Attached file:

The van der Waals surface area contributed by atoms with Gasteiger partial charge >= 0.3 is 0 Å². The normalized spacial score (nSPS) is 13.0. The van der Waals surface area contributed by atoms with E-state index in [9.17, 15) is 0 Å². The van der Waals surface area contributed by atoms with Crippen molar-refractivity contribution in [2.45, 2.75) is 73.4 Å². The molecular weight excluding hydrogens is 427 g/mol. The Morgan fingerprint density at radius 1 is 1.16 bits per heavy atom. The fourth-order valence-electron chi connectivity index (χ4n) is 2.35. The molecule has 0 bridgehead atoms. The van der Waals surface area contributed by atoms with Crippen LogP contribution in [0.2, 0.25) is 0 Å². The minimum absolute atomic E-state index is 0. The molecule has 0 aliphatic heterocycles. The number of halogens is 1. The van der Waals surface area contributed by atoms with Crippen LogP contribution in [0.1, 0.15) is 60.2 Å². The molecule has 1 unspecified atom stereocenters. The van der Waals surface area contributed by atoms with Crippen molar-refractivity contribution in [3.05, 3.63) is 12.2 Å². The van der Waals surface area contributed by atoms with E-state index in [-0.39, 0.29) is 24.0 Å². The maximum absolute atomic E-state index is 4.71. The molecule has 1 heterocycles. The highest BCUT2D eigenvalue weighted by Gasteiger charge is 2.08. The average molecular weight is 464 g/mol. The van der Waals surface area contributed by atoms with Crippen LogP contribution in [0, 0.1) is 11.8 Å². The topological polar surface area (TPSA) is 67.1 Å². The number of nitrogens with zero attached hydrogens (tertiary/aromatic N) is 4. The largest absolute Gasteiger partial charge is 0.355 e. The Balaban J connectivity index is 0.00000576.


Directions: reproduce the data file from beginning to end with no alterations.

The van der Waals surface area contributed by atoms with Gasteiger partial charge >= 0.3 is 0 Å². The normalized spacial score (nSPS) is 13.0. The van der Waals surface area contributed by atoms with E-state index in [9.17, 15) is 0 Å². The van der Waals surface area contributed by atoms with Crippen molar-refractivity contribution in [2.45, 2.75) is 73.4 Å². The molecular weight excluding hydrogens is 427 g/mol. The Morgan fingerprint density at radius 1 is 1.16 bits per heavy atom. The fourth-order valence-electron chi connectivity index (χ4n) is 2.35. The molecule has 0 bridgehead atoms. The van der Waals surface area contributed by atoms with Crippen LogP contribution in [0.2, 0.25) is 0 Å². The minimum absolute atomic E-state index is 0. The molecule has 0 aliphatic heterocycles. The number of halogens is 1. The van der Waals surface area contributed by atoms with Crippen LogP contribution in [0.1, 0.15) is 60.2 Å². The molecule has 1 unspecified atom stereocenters. The van der Waals surface area contributed by atoms with Crippen molar-refractivity contribution in [3.05, 3.63) is 12.2 Å². The van der Waals surface area contributed by atoms with E-state index in [-0.39, 0.29) is 24.0 Å². The maximum absolute atomic E-state index is 4.71. The molecule has 1 heterocycles. The highest BCUT2D eigenvalue weighted by Gasteiger charge is 2.08. The average molecular weight is 464 g/mol. The van der Waals surface area contributed by atoms with Crippen LogP contribution in [0, 0.1) is 11.8 Å². The topological polar surface area (TPSA) is 67.1 Å². The number of nitrogens with zero attached hydrogens (tertiary/aromatic N) is 4. The largest absolute Gasteiger partial charge is 0.355 e. The Balaban J connectivity index is 0.00000576.